Hope stays alive after NatWest series
Despite losing the series, fighting back from 1-3 was a worthy feat, and there were some top performances, writes A Karhadkar.cricket Updated: Sep 10, 2007 04:26 IST
At least half the players in the Indian squad —- those not flying to the Twenty20 World Cup —- would have heaved a sigh of relief despite the disappointment on Saturday.
The gruelling 12-week tour of the U.K. is finally over. It was long and arduous, the end was adverse, but there were many reasons for cheer. India won the Future Cup with back-to-back wins over South Africa in Belfast. The Test series win, the first here since 1986, was a momentous achievement.
Finally, despite the NatWest series loss, it was an entertainer right through. Fighting back from 1-3 was a worthy feat, and there were some outstanding performances. India may have dropped to sixth in the ICC rankings, but there is reason to hope.
The better side wins
Slow starters and chokers at the end —- India did live up to the stereotype. But we cannot take credit away from Paul Collingwood and his bunch for a tremendous showing. England were far more balanced than India, who failed to resolve their conundrum over the ideal combination — six batsmen-five bowlers or seven and four. Then, crucially, England were an excellent fielding unit, India abysmal.
A stunning series
After the Lord’s game, both Dravid and Collingwood praised their teams for raising the bar when it mattered, and laid emphasis on “contributions from all over the team”.
Indeed, everyone pulled in his weight for England. Ian Bell’s ability to find the gaps at will was enviable, Pietersen regained his touch in the last two matches. Collingwood’s consistent allround show was crucial, Owais Shah’s maiden ton pulled England back into The Oval game. Dimitri Mascarenhas hit sixers as if playing with a rubber ball. Ravi Bopara and Stuart Broad stunned India in Manchester. James Anderson and Broad were exceptional with the ball while Andrew Flintoff was at his best when fit.
Plenty of positives
For India, the standout performers were the two spinners —- leggie Piyush Chawla and offie Ramesh Powar. They earned the skipper’s confidence to such a degree that Dravid bowled at least one of them in the Powerplays in the last five matches. And the two delivered.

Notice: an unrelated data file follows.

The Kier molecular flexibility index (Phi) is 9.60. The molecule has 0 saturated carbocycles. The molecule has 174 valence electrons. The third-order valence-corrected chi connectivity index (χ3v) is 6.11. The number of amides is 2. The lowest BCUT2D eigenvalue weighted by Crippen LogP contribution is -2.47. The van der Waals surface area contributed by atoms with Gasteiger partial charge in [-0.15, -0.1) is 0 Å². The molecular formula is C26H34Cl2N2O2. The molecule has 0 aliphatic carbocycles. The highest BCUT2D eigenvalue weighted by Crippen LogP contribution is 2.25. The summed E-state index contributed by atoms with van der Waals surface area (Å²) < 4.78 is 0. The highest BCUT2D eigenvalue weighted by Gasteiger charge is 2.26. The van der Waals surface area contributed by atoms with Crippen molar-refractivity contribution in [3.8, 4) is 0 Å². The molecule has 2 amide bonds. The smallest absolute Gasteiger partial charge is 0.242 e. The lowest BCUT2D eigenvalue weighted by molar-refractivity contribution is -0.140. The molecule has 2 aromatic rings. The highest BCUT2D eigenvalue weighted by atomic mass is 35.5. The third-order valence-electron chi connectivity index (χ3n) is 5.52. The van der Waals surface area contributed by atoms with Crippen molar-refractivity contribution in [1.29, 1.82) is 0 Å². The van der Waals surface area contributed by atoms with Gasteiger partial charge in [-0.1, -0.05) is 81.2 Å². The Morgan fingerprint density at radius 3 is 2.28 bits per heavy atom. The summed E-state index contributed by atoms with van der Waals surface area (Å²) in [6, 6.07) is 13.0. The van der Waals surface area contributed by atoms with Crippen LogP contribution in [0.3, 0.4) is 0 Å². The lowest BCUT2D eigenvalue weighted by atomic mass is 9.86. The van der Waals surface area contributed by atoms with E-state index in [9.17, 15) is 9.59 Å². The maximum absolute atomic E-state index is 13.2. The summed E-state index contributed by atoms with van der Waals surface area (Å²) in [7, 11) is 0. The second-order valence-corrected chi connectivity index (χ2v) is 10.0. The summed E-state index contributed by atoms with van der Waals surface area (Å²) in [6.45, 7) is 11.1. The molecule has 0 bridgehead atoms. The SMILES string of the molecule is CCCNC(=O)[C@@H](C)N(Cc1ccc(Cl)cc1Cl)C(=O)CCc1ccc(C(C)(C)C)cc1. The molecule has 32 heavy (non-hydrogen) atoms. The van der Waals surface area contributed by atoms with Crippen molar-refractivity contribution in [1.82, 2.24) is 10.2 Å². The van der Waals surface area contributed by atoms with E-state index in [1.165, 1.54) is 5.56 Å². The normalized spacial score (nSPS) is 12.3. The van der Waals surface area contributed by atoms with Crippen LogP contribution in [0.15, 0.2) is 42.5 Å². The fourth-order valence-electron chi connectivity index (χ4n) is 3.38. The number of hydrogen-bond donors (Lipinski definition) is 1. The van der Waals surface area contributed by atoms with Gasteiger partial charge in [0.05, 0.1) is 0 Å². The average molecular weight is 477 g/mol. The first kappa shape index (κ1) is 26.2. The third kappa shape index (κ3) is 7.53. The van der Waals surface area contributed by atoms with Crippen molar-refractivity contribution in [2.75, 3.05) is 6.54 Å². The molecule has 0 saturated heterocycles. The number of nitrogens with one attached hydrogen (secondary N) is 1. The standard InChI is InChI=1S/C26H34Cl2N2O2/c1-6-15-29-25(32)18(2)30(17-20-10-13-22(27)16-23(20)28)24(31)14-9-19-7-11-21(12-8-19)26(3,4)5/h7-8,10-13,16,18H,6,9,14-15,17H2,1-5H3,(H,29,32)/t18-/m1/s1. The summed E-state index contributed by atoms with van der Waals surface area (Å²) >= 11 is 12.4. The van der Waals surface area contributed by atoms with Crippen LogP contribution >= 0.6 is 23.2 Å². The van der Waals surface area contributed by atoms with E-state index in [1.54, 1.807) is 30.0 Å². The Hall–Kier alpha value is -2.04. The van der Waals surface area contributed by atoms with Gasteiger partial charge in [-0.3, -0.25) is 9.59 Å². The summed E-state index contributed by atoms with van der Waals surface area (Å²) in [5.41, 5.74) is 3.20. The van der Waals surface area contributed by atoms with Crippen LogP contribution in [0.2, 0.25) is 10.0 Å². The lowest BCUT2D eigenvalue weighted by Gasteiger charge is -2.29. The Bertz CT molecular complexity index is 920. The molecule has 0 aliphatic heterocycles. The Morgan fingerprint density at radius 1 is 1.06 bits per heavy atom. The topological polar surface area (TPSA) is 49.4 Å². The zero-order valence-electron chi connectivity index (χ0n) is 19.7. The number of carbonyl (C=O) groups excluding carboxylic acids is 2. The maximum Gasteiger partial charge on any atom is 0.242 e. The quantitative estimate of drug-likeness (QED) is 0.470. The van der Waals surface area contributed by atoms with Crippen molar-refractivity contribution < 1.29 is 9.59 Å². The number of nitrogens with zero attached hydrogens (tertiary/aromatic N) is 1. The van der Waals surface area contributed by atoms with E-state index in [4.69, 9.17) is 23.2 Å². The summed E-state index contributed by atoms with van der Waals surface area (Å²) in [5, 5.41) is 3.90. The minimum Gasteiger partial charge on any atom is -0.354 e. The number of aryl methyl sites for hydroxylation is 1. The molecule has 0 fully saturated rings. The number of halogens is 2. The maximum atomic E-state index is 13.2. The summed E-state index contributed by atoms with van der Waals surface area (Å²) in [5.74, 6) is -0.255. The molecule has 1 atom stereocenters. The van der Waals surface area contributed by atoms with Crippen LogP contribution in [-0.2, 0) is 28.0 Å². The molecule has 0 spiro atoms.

Zaheer Khan, though he missed a couple of games, bowled with the intensity that had won India the Test series. Robin Uthappa played the most important knock of his brief career, the unbeaten 47 that helped India square the series. Yuvraj Singh was remarkably consistent and perhaps needs more time at the crease.
Best of all, our famous trio sizzled. Tendulkar, with his That 90s Show, showed glimpses of his wondrous past. Dravid finished the innings off well on a couple of occasions and Sourav Ganguly, despite struggling with the short-pitched stuff, hit out in his unique style.
The problem areas
But there were the negatives too, as Dravid conceded. “We have to look at our bowling at death,” he said. “Also, our batting when we lose early wickets, and obviously our fielding.”
Problems during the slog overs arose due to the inability of Ajit Agarkar and Munaf Patel to cope with the pressure. And when you don’t have a steady batting order, you are bound to struggle after losing early wickets.
The way forward
All this puts us back on square one. Before the beginning of the series, Dravid had said that he was worried more by India’s form in ODIs than in Tests over the last two years. The NatWest series showed why.
The problem is that Tendulkar, Dravid and Ganguly are the only key players performing consistently. In this series also, India won thrice when Tendulkar-Ganguly added over 100 for the first wicket, and each was a Man of the Match in the three wins. That’s the selectors’ dilemma — they are the consistent performers, but their presence means youngsters can’t get a look-in. It also affects the fielding in a sense.
Has the time come for the three to opt out of one-day cricket? In the Tests, though, India need their services for as long as possible. If we lost despite them being part of the team, what might happen Down Under at the end of the year?
Yet, it’s always better to lose with a young, developing team than an ageing one. But it’s unlikely they’ll be excluded from the team unless they take the call themselves. The big question is whether they will take the decision, which may prolong their Test career —- and also help Indian cricket in the long run.